Oil Market Slumps on England’s Rate Hike, Fuel Demand Worries
By Adedapo Adesanya
The oil market fell about 4 per cent on Thursday as a bigger-than-expected Bank of England rate hike prompted worries about the global economy and fuel demand.
This suppressed the Brent futures by $2.98 or 3.9 per cent to $74.14 a barrel, while the US West Texas Intermediate (WTI) crude futures were down by $3.02 or 4.2 per cent, at $69.51 per barrel.
The benchmarks erased gains from the previous session, during which US corn and soybean prices raced to multi-month highs, raising expectations that crop shortfalls could lower biofuel blending and increase oil demand.
This raised expectations that crop shortfalls could lower biofuel blending and increase oil demand.
The Bank of England (BoE) raised interest rates by half a percentage point on Thursday after it said there had been significant news suggesting inflation in the United Kingdom would take longer to fall.
The BoE’s Monetary Policy Committee (MPC) voted 7-2 to raise its main interest rate to 5 per cent from 4.5 per cent, its highest since 2008 and its largest rate increase since February, following stickier inflation and wage growth since its policymakers met last in May.
Higher interest rates could slow economic growth and reduce oil demand.
On its part, the US Federal Reserve Chair Jerome Powell said two more rate hikes of 25 basis points each by the end of the year was a pretty good guess.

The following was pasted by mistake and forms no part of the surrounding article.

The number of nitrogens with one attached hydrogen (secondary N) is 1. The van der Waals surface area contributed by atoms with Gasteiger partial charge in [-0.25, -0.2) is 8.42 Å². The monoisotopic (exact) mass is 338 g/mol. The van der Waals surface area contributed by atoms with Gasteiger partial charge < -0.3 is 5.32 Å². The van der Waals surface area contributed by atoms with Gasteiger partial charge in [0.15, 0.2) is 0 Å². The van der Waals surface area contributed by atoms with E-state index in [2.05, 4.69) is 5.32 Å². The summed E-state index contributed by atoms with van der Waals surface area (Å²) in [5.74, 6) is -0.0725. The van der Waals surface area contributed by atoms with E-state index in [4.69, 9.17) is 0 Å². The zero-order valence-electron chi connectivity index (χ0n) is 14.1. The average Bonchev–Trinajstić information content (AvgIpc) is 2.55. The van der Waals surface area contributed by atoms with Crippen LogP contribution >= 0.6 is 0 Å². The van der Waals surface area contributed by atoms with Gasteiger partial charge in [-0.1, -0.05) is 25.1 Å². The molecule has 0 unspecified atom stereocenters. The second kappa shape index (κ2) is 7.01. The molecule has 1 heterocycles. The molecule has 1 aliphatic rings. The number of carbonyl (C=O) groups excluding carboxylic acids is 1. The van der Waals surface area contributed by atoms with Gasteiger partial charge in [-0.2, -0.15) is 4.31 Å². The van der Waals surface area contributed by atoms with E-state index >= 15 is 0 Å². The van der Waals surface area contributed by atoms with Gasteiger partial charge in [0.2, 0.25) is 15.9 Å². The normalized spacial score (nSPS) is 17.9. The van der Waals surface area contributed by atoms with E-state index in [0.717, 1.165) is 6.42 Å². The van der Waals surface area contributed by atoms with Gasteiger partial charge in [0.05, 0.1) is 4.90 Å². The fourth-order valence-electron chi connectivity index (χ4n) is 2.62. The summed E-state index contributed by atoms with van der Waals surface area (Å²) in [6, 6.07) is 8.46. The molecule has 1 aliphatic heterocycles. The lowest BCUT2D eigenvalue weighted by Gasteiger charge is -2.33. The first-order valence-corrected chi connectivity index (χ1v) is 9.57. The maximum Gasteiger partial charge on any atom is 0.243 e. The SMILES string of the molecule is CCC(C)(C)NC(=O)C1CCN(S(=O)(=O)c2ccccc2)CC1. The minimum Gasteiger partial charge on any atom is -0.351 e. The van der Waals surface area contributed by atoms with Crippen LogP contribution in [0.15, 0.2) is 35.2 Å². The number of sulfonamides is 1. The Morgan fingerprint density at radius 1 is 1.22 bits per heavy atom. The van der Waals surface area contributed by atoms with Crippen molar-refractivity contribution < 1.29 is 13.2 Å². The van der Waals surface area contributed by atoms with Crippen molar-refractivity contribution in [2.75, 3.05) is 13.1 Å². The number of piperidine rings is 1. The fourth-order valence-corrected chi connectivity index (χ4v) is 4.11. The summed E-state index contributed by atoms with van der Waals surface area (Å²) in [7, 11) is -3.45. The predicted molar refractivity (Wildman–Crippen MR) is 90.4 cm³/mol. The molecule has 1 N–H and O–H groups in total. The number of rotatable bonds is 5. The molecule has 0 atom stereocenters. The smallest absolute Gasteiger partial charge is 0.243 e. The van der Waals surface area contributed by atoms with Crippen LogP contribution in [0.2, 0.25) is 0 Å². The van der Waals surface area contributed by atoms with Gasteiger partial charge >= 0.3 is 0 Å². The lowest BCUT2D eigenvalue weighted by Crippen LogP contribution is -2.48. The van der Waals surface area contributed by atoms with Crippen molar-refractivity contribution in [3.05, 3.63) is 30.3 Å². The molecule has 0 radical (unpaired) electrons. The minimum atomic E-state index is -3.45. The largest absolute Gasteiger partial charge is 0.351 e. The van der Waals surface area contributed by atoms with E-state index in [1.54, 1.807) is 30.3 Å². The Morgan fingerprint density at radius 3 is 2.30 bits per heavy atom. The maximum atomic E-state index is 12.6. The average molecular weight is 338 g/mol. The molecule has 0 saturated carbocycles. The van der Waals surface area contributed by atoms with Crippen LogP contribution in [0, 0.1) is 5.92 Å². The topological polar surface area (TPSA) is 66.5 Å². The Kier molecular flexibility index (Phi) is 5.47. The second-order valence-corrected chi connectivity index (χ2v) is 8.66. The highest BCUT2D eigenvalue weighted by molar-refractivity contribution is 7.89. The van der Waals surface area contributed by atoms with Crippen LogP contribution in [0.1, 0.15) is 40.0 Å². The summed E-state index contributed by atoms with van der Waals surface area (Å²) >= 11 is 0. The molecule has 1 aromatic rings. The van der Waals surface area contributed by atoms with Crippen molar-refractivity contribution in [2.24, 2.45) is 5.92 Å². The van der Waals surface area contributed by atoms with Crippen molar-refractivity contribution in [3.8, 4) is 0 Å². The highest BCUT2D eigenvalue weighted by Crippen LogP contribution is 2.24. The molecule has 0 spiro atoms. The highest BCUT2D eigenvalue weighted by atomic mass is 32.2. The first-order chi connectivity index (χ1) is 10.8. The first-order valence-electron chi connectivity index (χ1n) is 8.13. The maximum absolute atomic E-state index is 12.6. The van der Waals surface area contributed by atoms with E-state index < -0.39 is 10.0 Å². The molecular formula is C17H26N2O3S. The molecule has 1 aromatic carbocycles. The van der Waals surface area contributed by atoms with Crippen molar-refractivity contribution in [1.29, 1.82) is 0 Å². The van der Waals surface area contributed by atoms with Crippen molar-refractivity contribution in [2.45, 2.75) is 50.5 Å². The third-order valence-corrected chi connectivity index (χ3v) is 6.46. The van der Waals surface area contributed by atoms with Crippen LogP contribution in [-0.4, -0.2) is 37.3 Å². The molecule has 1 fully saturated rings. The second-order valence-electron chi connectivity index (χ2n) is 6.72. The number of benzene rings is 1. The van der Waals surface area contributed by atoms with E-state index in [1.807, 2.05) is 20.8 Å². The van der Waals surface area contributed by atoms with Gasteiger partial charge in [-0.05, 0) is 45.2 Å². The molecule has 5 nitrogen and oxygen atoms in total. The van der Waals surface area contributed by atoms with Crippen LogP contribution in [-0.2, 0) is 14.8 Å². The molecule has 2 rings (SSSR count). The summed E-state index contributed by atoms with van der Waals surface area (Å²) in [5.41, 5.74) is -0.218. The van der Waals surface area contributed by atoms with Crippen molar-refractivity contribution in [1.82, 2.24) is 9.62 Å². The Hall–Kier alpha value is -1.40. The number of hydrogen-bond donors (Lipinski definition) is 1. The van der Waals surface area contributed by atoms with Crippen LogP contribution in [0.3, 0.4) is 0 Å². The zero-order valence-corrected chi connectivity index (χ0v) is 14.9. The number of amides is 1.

He told the US Congress in his half-year testimony on the economy to lawmakers that further rate hikes would be necessary to fight inflation.
These developments outweighed the positives that came as the US Energy Information Administration (EIA) reported an inventory decline of 3.8 million barrels for the week to June 16.
At 463.3 million barrels, the EIA said, inventories were around the five-year average for this time of the year.
Last week’s inventory level changed compared with a substantial build of almost 8 million barrels estimated for the previous week.
This is after the American Petroleum Institute (API) estimated on Wednesday a decline of 1.246 million barrels in crude oil inventories in the United States, against expectations of a smaller 433,000-barrel draw.
Investors are now awaiting Chinese factory activity data due next week, which could indicate the strength of China’s economy.